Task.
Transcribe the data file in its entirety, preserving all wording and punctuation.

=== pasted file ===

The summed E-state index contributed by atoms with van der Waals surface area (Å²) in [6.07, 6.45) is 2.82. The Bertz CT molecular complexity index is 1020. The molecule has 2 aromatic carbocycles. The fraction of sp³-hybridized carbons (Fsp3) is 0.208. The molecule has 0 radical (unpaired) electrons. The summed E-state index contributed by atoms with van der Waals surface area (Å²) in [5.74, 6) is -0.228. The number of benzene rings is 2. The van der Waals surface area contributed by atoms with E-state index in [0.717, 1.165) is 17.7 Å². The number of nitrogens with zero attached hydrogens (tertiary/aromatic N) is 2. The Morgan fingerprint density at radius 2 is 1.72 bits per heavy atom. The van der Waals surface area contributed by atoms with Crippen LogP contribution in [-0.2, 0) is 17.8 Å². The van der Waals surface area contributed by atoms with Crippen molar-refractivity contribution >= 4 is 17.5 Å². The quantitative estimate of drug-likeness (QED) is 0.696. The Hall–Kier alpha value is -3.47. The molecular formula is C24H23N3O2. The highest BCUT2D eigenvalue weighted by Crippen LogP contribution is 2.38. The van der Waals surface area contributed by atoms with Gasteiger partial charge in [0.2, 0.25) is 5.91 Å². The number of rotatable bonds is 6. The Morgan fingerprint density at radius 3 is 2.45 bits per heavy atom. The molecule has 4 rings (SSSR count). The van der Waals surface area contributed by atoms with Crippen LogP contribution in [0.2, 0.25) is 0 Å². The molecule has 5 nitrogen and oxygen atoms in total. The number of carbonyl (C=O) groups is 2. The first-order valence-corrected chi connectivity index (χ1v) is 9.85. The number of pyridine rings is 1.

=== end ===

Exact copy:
The summed E-state index contributed by atoms with van der Waals surface area (Å²) in [6.07, 6.45) is 2.82. The Bertz CT molecular complexity index is 1020. The molecule has 2 aromatic carbocycles. The fraction of sp³-hybridized carbons (Fsp3) is 0.208. The molecule has 0 radical (unpaired) electrons. The summed E-state index contributed by atoms with van der Waals surface area (Å²) in [5.74, 6) is -0.228. The number of benzene rings is 2. The van der Waals surface area contributed by atoms with E-state index in [0.717, 1.165) is 17.7 Å². The number of nitrogens with zero attached hydrogens (tertiary/aromatic N) is 2. The Morgan fingerprint density at radius 2 is 1.72 bits per heavy atom. The van der Waals surface area contributed by atoms with Crippen LogP contribution in [-0.2, 0) is 17.8 Å². The van der Waals surface area contributed by atoms with Crippen molar-refractivity contribution >= 4 is 17.5 Å². The quantitative estimate of drug-likeness (QED) is 0.696. The Hall–Kier alpha value is -3.47. The molecular formula is C24H23N3O2. The highest BCUT2D eigenvalue weighted by Crippen LogP contribution is 2.38. The van der Waals surface area contributed by atoms with Gasteiger partial charge in [0.2, 0.25) is 5.91 Å². The number of rotatable bonds is 6. The Morgan fingerprint density at radius 3 is 2.45 bits per heavy atom. The molecule has 4 rings (SSSR count). The van der Waals surface area contributed by atoms with Crippen LogP contribution in [0.2, 0.25) is 0 Å². The molecule has 5 nitrogen and oxygen atoms in total. The number of carbonyl (C=O) groups is 2. The first-order valence-corrected chi connectivity index (χ1v) is 9.85. The number of pyridine rings is 1.